Apparently the criticism of Jeffrey Goldberg’s “Amalek defense” of Israeli Prime Minister Bibi Netanyahu has gotten to the Goldblog, because his latest defense is somewhere between shrill and absurd. In short, the criticism “perverts” the story of Judaism’s obsession with Amalek because, well, because apparently it’s just not possible for Judaism to do/condone bad things:

In any case, this whole debate is a perversion, and not only because genocide is the specialty of other religions, and not Judaism. Iran has called for the elimination of the Jewish state, and seems to be building nuclear weapons that could make that a reality; Israel simply seeks to protect itself from a country that wants to exterminate it. If Israel does strike Iran, it would bomb military targets while trying to minimize civilian casualties. Iran, through its proxies Hezbollah and Hamas, already has a long and distinguished record of murdering Jewish children. There’s simply no equivalence here. Yes, Israel does various idiotic and immoral things. But it isn’t, even on its worst day, the Islamic Republic of Iran.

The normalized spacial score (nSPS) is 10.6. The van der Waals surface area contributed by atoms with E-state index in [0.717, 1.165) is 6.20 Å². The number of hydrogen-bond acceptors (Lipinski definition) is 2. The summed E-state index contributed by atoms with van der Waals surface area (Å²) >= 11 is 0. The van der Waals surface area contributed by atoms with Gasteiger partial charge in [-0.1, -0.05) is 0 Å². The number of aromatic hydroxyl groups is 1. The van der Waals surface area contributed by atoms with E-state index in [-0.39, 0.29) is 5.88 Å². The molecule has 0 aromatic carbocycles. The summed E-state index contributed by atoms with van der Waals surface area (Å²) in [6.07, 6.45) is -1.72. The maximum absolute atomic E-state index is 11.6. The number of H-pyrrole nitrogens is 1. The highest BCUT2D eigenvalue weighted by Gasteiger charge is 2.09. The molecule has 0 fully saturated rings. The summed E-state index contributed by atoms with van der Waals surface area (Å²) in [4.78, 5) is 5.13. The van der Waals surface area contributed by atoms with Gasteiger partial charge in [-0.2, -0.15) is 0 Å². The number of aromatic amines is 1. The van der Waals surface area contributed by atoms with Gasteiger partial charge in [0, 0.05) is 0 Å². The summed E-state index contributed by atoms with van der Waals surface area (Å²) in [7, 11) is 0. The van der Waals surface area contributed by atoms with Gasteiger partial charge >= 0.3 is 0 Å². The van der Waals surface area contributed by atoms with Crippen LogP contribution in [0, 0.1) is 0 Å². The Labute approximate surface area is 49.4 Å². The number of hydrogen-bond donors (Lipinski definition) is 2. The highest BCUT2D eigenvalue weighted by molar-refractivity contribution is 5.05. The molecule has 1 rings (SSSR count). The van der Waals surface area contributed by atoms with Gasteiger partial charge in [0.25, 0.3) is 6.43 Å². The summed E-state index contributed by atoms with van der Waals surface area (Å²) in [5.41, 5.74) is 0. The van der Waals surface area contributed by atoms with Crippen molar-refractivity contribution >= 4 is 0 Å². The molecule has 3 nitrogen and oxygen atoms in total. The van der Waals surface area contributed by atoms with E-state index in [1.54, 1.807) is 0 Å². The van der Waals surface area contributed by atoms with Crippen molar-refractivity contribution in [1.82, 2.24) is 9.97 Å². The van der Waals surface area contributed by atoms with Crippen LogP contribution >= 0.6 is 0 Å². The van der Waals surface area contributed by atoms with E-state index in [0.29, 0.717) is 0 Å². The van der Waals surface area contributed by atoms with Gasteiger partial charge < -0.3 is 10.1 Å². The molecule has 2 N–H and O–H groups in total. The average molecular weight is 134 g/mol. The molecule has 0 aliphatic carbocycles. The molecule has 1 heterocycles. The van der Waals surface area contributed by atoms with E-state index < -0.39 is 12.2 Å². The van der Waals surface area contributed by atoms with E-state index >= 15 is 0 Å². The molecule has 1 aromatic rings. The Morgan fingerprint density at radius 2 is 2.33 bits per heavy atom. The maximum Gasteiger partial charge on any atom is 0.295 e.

It’s rare to see this much deplorable nonsense rolled into one paragraph, so let’s unpack it point by point. First of all, and most obvious, is Goldberg’s overt resort to an argument of tautology. Apparently Jews do not commit genocide in the same way that Americans don’t torture; if we do it, it’s by definition not bad. But this is just, well, odd. God commanded Saul to kill every single Amalekite, man, woman, and child, as well as killing all of their livestock. Saul was removed from his kingship for taking the livestock for spoils instead of killing them, and for letting the Amalekite king live. That’s a genocidal order any way you slice it, and a divine punishment for not carrying out the order murderously enough. It would be one thing, I suppose, if Goldberg were taking the orthodox position that this was ok because it was commanded by God, but that would sound rather ridiculous, especially in the context of complaining about religious terrorists who believe they’re carrying out divine orders. So Goldberg resorts to pure Bushist tautology; Jews don’t commit genocide, so if Jews do something, it’s not genocide. And he doesn’t just leave it at that because, instead of just saying “Judaism does not specialize in genocide,” he adds the modifier “unlike other religions.” This begs the obvious question; which religions do Goldberg feel “specialiaze in genocide?”